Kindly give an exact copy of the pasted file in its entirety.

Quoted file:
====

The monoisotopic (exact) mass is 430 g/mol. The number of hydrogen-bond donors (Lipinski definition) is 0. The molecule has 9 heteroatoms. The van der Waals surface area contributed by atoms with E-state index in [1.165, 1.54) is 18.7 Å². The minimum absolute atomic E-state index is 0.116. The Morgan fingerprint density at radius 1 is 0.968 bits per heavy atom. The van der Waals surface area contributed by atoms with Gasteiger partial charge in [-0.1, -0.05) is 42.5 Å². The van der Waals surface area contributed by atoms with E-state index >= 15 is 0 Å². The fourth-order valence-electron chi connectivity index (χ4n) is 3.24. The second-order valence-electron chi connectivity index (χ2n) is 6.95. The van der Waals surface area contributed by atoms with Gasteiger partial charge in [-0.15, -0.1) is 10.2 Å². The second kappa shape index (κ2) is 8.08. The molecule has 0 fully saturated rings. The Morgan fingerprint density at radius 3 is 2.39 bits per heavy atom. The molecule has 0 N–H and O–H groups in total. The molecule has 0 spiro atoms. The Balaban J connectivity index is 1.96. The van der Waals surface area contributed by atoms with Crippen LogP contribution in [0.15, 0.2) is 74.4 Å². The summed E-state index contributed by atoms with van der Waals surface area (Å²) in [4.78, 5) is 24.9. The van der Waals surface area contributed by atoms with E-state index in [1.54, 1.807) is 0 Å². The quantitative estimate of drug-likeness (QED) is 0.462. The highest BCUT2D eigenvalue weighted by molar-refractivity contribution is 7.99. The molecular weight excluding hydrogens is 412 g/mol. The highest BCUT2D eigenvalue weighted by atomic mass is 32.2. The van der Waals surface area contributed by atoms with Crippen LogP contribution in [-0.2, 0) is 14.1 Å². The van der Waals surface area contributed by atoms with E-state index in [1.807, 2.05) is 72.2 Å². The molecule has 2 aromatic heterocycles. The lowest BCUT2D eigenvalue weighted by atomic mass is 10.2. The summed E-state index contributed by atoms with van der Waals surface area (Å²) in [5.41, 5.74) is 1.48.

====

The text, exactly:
The monoisotopic (exact) mass is 430 g/mol. The number of hydrogen-bond donors (Lipinski definition) is 0. The molecule has 9 heteroatoms. The van der Waals surface area contributed by atoms with E-state index in [1.165, 1.54) is 18.7 Å². The minimum absolute atomic E-state index is 0.116. The Morgan fingerprint density at radius 1 is 0.968 bits per heavy atom. The van der Waals surface area contributed by atoms with Gasteiger partial charge in [-0.1, -0.05) is 42.5 Å². The van der Waals surface area contributed by atoms with E-state index >= 15 is 0 Å². The fourth-order valence-electron chi connectivity index (χ4n) is 3.24. The second-order valence-electron chi connectivity index (χ2n) is 6.95. The van der Waals surface area contributed by atoms with Gasteiger partial charge in [-0.15, -0.1) is 10.2 Å². The second kappa shape index (κ2) is 8.08. The molecule has 0 fully saturated rings. The Morgan fingerprint density at radius 3 is 2.39 bits per heavy atom. The molecule has 0 N–H and O–H groups in total. The molecule has 0 spiro atoms. The Balaban J connectivity index is 1.96. The van der Waals surface area contributed by atoms with Crippen LogP contribution in [0.15, 0.2) is 74.4 Å². The summed E-state index contributed by atoms with van der Waals surface area (Å²) in [4.78, 5) is 24.9. The van der Waals surface area contributed by atoms with E-state index in [1.54, 1.807) is 0 Å². The quantitative estimate of drug-likeness (QED) is 0.462. The highest BCUT2D eigenvalue weighted by molar-refractivity contribution is 7.99. The molecular weight excluding hydrogens is 412 g/mol. The highest BCUT2D eigenvalue weighted by atomic mass is 32.2. The van der Waals surface area contributed by atoms with Crippen LogP contribution in [-0.2, 0) is 14.1 Å². The van der Waals surface area contributed by atoms with E-state index in [1.807, 2.05) is 72.2 Å². The molecule has 2 aromatic heterocycles. The lowest BCUT2D eigenvalue weighted by atomic mass is 10.2. The summed E-state index contributed by atoms with van der Waals surface area (Å²) in [5.41, 5.74) is 1.48.